Content-Type is just a suggestion of the data provided to the receiver (consumer). This means that the receiver may or may not take action based on that header.
A typical browser will read the content type header to render the content in the best possible way (JSON as a tree, audio stream as a player, etc.). Try to send a JSON string to a browser with
Content-Type: application/json and without. Same payload received, different presentation.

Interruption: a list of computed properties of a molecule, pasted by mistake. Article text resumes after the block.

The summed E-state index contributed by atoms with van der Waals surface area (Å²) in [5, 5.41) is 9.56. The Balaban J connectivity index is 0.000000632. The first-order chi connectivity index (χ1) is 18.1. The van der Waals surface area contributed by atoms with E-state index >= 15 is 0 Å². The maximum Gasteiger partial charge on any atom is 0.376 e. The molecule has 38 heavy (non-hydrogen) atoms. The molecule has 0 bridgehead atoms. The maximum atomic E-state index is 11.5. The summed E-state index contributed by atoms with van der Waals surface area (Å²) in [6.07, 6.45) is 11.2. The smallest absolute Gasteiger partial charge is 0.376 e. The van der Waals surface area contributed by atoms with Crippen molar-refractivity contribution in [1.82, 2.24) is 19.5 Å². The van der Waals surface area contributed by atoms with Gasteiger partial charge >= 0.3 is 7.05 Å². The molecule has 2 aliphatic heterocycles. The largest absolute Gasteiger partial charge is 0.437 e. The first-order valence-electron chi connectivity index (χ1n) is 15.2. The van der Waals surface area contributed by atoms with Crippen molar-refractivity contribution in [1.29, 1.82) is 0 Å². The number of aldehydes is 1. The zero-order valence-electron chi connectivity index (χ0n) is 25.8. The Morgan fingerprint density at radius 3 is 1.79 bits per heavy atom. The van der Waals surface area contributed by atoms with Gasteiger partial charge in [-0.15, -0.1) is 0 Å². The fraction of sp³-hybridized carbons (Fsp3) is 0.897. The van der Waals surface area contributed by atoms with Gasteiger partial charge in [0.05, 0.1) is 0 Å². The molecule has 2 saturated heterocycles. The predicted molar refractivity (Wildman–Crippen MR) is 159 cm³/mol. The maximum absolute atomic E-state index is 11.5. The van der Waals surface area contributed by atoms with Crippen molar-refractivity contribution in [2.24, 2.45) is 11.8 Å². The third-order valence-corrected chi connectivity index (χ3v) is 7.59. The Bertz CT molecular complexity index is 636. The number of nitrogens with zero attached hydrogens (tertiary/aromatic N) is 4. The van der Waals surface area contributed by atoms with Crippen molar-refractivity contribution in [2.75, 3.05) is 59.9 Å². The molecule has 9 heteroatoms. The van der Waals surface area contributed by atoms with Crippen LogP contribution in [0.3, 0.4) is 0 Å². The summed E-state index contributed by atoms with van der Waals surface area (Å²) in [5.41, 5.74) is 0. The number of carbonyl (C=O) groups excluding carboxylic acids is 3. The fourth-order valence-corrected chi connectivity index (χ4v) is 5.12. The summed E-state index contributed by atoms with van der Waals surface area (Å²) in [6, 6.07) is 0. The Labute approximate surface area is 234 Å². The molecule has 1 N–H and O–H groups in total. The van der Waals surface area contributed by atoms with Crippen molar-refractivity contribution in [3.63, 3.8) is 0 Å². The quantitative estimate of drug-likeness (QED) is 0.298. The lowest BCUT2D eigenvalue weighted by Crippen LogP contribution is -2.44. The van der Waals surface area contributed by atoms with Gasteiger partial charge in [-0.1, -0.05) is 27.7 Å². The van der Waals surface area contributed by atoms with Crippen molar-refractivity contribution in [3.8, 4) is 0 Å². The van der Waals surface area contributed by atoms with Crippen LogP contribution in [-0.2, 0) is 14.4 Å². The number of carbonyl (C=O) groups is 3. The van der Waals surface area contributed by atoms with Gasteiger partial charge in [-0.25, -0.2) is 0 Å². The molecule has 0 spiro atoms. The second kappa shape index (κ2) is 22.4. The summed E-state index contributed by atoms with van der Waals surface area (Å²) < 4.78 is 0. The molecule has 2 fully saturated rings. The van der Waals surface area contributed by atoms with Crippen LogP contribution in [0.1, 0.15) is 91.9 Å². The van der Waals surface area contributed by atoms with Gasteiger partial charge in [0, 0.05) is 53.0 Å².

This is not different from classical application hardening. The golden rule is never trust anything you receive. This includes not only the body of your HTTP query but also the headers.
As a side note, the malicious content can get to your data not only though what you receive and process. Someone can also modify, for instance, the data which is stored in your DB directly in the DB. Thus the absolute need to escape what is sent to the recipient, which is ultimately how XSS (and similar) attacks are performed.